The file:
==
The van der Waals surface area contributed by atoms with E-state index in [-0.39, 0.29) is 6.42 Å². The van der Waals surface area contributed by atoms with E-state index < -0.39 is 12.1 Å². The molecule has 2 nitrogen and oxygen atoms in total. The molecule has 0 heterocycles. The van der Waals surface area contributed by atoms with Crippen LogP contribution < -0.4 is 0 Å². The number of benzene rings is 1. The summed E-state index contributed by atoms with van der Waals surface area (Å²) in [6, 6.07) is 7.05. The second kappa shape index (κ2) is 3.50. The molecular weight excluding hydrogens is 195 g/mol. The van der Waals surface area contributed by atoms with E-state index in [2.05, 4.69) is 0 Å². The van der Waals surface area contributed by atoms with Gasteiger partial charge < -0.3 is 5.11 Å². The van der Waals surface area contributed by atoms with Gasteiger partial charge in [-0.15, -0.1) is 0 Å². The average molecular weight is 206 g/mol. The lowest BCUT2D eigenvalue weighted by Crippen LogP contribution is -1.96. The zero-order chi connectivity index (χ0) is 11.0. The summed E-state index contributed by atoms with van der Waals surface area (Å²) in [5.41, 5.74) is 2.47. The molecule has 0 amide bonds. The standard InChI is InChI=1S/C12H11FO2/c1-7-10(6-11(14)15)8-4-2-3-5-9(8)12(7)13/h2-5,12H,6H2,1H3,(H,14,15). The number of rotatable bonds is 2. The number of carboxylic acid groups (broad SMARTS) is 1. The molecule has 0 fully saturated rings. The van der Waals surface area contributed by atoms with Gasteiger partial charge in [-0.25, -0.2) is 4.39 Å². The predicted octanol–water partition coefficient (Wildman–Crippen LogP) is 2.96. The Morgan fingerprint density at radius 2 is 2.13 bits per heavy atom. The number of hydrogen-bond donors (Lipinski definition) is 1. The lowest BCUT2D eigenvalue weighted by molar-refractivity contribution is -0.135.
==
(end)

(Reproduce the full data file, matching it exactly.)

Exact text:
The van der Waals surface area contributed by atoms with E-state index in [-0.39, 0.29) is 6.42 Å². The van der Waals surface area contributed by atoms with E-state index < -0.39 is 12.1 Å². The molecule has 2 nitrogen and oxygen atoms in total. The molecule has 0 heterocycles. The van der Waals surface area contributed by atoms with Crippen LogP contribution < -0.4 is 0 Å². The number of benzene rings is 1. The summed E-state index contributed by atoms with van der Waals surface area (Å²) in [6, 6.07) is 7.05. The second kappa shape index (κ2) is 3.50. The molecular weight excluding hydrogens is 195 g/mol. The van der Waals surface area contributed by atoms with E-state index in [2.05, 4.69) is 0 Å². The van der Waals surface area contributed by atoms with Gasteiger partial charge < -0.3 is 5.11 Å². The van der Waals surface area contributed by atoms with Gasteiger partial charge in [-0.15, -0.1) is 0 Å². The average molecular weight is 206 g/mol. The lowest BCUT2D eigenvalue weighted by Crippen LogP contribution is -1.96. The zero-order chi connectivity index (χ0) is 11.0. The summed E-state index contributed by atoms with van der Waals surface area (Å²) in [5.41, 5.74) is 2.47. The molecule has 0 amide bonds. The standard InChI is InChI=1S/C12H11FO2/c1-7-10(6-11(14)15)8-4-2-3-5-9(8)12(7)13/h2-5,12H,6H2,1H3,(H,14,15). The number of rotatable bonds is 2. The number of carboxylic acid groups (broad SMARTS) is 1. The molecule has 0 fully saturated rings. The van der Waals surface area contributed by atoms with Gasteiger partial charge in [-0.25, -0.2) is 4.39 Å². The predicted octanol–water partition coefficient (Wildman–Crippen LogP) is 2.96. The Morgan fingerprint density at radius 2 is 2.13 bits per heavy atom. The number of hydrogen-bond donors (Lipinski definition) is 1. The lowest BCUT2D eigenvalue weighted by molar-refractivity contribution is -0.135.